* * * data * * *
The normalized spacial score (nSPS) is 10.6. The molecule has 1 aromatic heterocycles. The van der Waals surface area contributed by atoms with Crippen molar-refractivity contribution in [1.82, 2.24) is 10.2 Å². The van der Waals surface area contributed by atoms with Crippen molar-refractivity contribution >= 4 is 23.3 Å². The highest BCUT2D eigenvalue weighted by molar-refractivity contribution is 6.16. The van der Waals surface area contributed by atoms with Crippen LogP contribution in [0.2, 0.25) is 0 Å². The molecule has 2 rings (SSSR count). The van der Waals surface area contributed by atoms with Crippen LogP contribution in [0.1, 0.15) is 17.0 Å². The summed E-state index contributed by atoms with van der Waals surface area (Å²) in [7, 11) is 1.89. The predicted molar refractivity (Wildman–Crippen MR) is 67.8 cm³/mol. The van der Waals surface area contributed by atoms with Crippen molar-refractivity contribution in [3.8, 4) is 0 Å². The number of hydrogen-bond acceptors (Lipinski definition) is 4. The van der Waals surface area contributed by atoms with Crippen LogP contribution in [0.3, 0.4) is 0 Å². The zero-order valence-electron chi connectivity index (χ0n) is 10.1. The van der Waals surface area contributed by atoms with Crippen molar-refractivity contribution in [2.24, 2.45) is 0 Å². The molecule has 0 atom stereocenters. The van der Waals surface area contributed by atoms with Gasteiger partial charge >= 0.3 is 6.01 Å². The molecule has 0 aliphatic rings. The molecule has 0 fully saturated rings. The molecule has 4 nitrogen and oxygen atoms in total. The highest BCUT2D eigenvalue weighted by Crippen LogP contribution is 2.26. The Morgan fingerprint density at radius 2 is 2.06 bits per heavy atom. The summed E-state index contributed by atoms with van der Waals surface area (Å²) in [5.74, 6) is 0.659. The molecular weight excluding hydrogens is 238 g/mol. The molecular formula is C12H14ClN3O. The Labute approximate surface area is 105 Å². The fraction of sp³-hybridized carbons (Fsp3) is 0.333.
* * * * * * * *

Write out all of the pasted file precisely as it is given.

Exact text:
The normalized spacial score (nSPS) is 10.6. The molecule has 1 aromatic heterocycles. The van der Waals surface area contributed by atoms with Crippen molar-refractivity contribution in [1.82, 2.24) is 10.2 Å². The van der Waals surface area contributed by atoms with Crippen molar-refractivity contribution >= 4 is 23.3 Å². The highest BCUT2D eigenvalue weighted by molar-refractivity contribution is 6.16. The van der Waals surface area contributed by atoms with Crippen LogP contribution in [0.2, 0.25) is 0 Å². The molecule has 2 rings (SSSR count). The van der Waals surface area contributed by atoms with Crippen LogP contribution in [0.1, 0.15) is 17.0 Å². The summed E-state index contributed by atoms with van der Waals surface area (Å²) in [7, 11) is 1.89. The predicted molar refractivity (Wildman–Crippen MR) is 67.8 cm³/mol. The van der Waals surface area contributed by atoms with Crippen molar-refractivity contribution in [3.8, 4) is 0 Å². The number of hydrogen-bond acceptors (Lipinski definition) is 4. The van der Waals surface area contributed by atoms with Crippen LogP contribution in [0.3, 0.4) is 0 Å². The zero-order valence-electron chi connectivity index (χ0n) is 10.1. The van der Waals surface area contributed by atoms with Crippen molar-refractivity contribution in [2.24, 2.45) is 0 Å². The molecule has 0 atom stereocenters. The van der Waals surface area contributed by atoms with Gasteiger partial charge >= 0.3 is 6.01 Å². The molecule has 0 aliphatic rings. The molecule has 0 fully saturated rings. The molecule has 4 nitrogen and oxygen atoms in total. The highest BCUT2D eigenvalue weighted by Crippen LogP contribution is 2.26. The Morgan fingerprint density at radius 2 is 2.06 bits per heavy atom. The summed E-state index contributed by atoms with van der Waals surface area (Å²) in [5.74, 6) is 0.659. The molecular weight excluding hydrogens is 238 g/mol. The molecular formula is C12H14ClN3O. The Labute approximate surface area is 105 Å². The fraction of sp³-hybridized carbons (Fsp3) is 0.333.